of the most important contributions of the group approach to the
understanding of Communist systems was the discovery of
institutional interest groups and the analysis of their unique role
in Communist political systems. In the more liberal atmosphere of
Gorbachev’s perestroika, when the rigid ideological constraints were
relaxed, Soviet analysts were able to draw upon some of the findings
and approaches of their Western colleagues and to contribute to the
issue of interest groups, in particular, attracted the attention of
some market-oriented Soviet economists. In 1986 the economists V.
Naishul and V. Konstantinov advanced their own theory of Soviet
directive planning. In their view, the formulation of state plans
relied on a bureaucratic accommodation of interests between economic
departments and also between them and the state planning agencies.
This coordination evolved in the direction of the growing autonomy
of departmental interests.
Naishul later developed his ideas with
the help of such concepts as “accommodation economy” and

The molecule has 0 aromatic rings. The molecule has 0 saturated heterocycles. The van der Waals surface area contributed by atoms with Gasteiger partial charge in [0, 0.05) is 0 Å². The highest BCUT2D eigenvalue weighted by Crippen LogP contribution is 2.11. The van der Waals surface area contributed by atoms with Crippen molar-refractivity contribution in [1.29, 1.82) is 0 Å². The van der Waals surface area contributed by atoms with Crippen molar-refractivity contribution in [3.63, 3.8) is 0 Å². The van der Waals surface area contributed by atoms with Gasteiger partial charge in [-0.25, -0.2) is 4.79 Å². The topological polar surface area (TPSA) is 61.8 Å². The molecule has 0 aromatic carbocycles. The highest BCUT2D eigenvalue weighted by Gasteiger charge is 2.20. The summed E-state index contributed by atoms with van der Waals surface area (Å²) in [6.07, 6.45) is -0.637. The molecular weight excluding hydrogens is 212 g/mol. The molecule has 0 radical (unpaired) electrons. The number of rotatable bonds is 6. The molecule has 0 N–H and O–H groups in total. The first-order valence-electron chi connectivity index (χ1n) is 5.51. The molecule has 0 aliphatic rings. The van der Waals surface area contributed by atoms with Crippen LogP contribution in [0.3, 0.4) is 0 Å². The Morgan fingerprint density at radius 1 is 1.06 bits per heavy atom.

“administrative market” that challenged the widespread perception of
the postwar Soviet order as a command-administrative system.
In the 1990s Russian analysts were able to uncover more detailed
information about Soviet organized interests and investigate the
extent of their influence. In particular, they were able to clarify
the list of the more influential “complexes” of ministries and
departments, lobbying in the common cause and thus constituting an
These included the military-industrial complex,
comprised of nine military-industrial ministries; the construction
industry complex, comprised of seven all-union ministries; the
mining and metallurgical complex, represented by two ministries and
several economic departments; the fuel and energy complex, comprised
of four all-union ministries; the chemical industry complex, with
three all-union ministries; the agro-industrial complex, with four
all-union ministries and one department; the machine-building
industry complex; and the transport and communications group. The
remaining ministries and economic departments in charge of the
production of consumer goods, pharmaceuticals, and other light
industries did not have any significant weight in bureaucratic
wrangling for investment and resources.